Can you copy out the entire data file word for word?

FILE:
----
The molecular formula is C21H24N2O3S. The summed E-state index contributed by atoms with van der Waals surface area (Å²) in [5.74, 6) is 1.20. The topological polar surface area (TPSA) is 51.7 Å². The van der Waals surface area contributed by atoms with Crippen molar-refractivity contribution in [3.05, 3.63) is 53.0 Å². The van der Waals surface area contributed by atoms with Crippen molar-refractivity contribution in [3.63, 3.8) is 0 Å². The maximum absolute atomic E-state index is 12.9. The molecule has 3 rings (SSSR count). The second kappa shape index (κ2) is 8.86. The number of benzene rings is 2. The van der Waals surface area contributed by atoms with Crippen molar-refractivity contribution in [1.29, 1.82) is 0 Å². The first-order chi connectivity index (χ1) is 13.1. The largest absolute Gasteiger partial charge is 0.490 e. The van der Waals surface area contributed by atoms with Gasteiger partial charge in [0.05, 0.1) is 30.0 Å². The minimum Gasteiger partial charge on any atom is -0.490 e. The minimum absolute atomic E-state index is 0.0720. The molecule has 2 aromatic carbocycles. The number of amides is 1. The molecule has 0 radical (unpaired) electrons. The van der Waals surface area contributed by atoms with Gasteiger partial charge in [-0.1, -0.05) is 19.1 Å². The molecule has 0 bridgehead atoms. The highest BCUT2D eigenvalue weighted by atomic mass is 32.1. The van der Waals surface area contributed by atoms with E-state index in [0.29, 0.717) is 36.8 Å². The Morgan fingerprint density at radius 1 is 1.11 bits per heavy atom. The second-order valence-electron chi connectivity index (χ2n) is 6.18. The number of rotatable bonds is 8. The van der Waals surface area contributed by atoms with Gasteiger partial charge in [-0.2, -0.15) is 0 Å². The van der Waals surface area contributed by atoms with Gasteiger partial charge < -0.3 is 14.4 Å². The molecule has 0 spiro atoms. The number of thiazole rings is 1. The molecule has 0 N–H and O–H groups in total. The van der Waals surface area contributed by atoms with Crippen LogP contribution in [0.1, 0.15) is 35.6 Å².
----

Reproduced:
The molecular formula is C21H24N2O3S. The summed E-state index contributed by atoms with van der Waals surface area (Å²) in [5.74, 6) is 1.20. The topological polar surface area (TPSA) is 51.7 Å². The van der Waals surface area contributed by atoms with Crippen molar-refractivity contribution in [3.05, 3.63) is 53.0 Å². The van der Waals surface area contributed by atoms with Crippen molar-refractivity contribution in [3.63, 3.8) is 0 Å². The maximum absolute atomic E-state index is 12.9. The molecule has 3 rings (SSSR count). The second kappa shape index (κ2) is 8.86. The number of benzene rings is 2. The van der Waals surface area contributed by atoms with Crippen molar-refractivity contribution in [1.29, 1.82) is 0 Å². The first-order chi connectivity index (χ1) is 13.1. The largest absolute Gasteiger partial charge is 0.490 e. The van der Waals surface area contributed by atoms with Gasteiger partial charge in [0.05, 0.1) is 30.0 Å². The minimum Gasteiger partial charge on any atom is -0.490 e. The minimum absolute atomic E-state index is 0.0720. The molecule has 2 aromatic carbocycles. The number of amides is 1. The molecule has 0 radical (unpaired) electrons. The van der Waals surface area contributed by atoms with Gasteiger partial charge in [-0.1, -0.05) is 19.1 Å². The molecule has 0 bridgehead atoms. The highest BCUT2D eigenvalue weighted by atomic mass is 32.1. The van der Waals surface area contributed by atoms with E-state index in [0.29, 0.717) is 36.8 Å². The Morgan fingerprint density at radius 1 is 1.11 bits per heavy atom. The second-order valence-electron chi connectivity index (χ2n) is 6.18. The number of rotatable bonds is 8. The van der Waals surface area contributed by atoms with Gasteiger partial charge in [-0.2, -0.15) is 0 Å². The van der Waals surface area contributed by atoms with Gasteiger partial charge < -0.3 is 14.4 Å². The molecule has 0 spiro atoms. The number of thiazole rings is 1. The molecule has 0 N–H and O–H groups in total. The van der Waals surface area contributed by atoms with Crippen LogP contribution in [0.1, 0.15) is 35.6 Å².